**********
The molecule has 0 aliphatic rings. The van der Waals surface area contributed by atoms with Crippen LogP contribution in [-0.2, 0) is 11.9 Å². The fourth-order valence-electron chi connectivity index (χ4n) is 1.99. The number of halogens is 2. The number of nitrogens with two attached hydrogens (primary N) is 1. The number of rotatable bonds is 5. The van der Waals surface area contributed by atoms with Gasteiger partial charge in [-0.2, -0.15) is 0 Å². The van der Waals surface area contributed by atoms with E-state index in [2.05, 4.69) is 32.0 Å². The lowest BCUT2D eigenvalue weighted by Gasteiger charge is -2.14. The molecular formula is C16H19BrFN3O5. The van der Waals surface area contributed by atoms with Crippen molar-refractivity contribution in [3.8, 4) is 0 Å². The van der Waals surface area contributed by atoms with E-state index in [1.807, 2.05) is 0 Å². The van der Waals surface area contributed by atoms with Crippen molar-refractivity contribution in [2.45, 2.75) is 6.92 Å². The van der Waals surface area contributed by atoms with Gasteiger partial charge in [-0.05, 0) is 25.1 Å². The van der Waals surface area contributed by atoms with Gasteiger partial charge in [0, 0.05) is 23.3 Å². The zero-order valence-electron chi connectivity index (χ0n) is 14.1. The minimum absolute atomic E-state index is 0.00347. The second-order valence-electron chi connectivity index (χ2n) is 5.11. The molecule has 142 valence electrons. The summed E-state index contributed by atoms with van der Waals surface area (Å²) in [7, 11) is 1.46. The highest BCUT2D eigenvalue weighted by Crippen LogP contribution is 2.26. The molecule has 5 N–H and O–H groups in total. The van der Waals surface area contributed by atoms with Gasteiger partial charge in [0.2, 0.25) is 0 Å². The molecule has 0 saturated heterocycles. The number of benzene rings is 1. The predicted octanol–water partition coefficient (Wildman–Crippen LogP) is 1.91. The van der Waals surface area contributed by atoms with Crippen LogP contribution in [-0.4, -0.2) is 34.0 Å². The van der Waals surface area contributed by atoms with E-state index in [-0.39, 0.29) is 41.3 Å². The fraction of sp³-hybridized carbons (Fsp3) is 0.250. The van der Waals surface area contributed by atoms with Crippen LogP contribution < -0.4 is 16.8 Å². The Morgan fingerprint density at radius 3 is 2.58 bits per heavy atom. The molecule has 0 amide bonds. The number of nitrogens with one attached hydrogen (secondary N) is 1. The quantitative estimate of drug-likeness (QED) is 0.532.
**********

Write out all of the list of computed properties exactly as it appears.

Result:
The molecule has 0 aliphatic rings. The van der Waals surface area contributed by atoms with Crippen LogP contribution in [-0.2, 0) is 11.9 Å². The fourth-order valence-electron chi connectivity index (χ4n) is 1.99. The number of halogens is 2. The number of nitrogens with two attached hydrogens (primary N) is 1. The number of rotatable bonds is 5. The van der Waals surface area contributed by atoms with Gasteiger partial charge in [-0.2, -0.15) is 0 Å². The van der Waals surface area contributed by atoms with E-state index in [2.05, 4.69) is 32.0 Å². The lowest BCUT2D eigenvalue weighted by Gasteiger charge is -2.14. The molecular formula is C16H19BrFN3O5. The van der Waals surface area contributed by atoms with Crippen molar-refractivity contribution in [3.8, 4) is 0 Å². The van der Waals surface area contributed by atoms with E-state index in [1.807, 2.05) is 0 Å². The van der Waals surface area contributed by atoms with Crippen molar-refractivity contribution in [2.45, 2.75) is 6.92 Å². The van der Waals surface area contributed by atoms with Gasteiger partial charge in [-0.05, 0) is 25.1 Å². The van der Waals surface area contributed by atoms with Gasteiger partial charge in [0, 0.05) is 23.3 Å². The zero-order valence-electron chi connectivity index (χ0n) is 14.1. The minimum absolute atomic E-state index is 0.00347. The second-order valence-electron chi connectivity index (χ2n) is 5.11. The molecule has 142 valence electrons. The summed E-state index contributed by atoms with van der Waals surface area (Å²) in [7, 11) is 1.46. The highest BCUT2D eigenvalue weighted by Crippen LogP contribution is 2.26. The molecule has 5 N–H and O–H groups in total. The van der Waals surface area contributed by atoms with Gasteiger partial charge in [0.2, 0.25) is 0 Å². The molecule has 0 saturated heterocycles. The number of benzene rings is 1. The predicted octanol–water partition coefficient (Wildman–Crippen LogP) is 1.91. The van der Waals surface area contributed by atoms with Crippen LogP contribution in [-0.4, -0.2) is 34.0 Å². The van der Waals surface area contributed by atoms with E-state index in [-0.39, 0.29) is 41.3 Å². The fraction of sp³-hybridized carbons (Fsp3) is 0.250. The van der Waals surface area contributed by atoms with Crippen LogP contribution < -0.4 is 16.8 Å². The Morgan fingerprint density at radius 3 is 2.58 bits per heavy atom. The molecule has 0 amide bonds. The number of nitrogens with one attached hydrogen (secondary N) is 1. The quantitative estimate of drug-likeness (QED) is 0.532.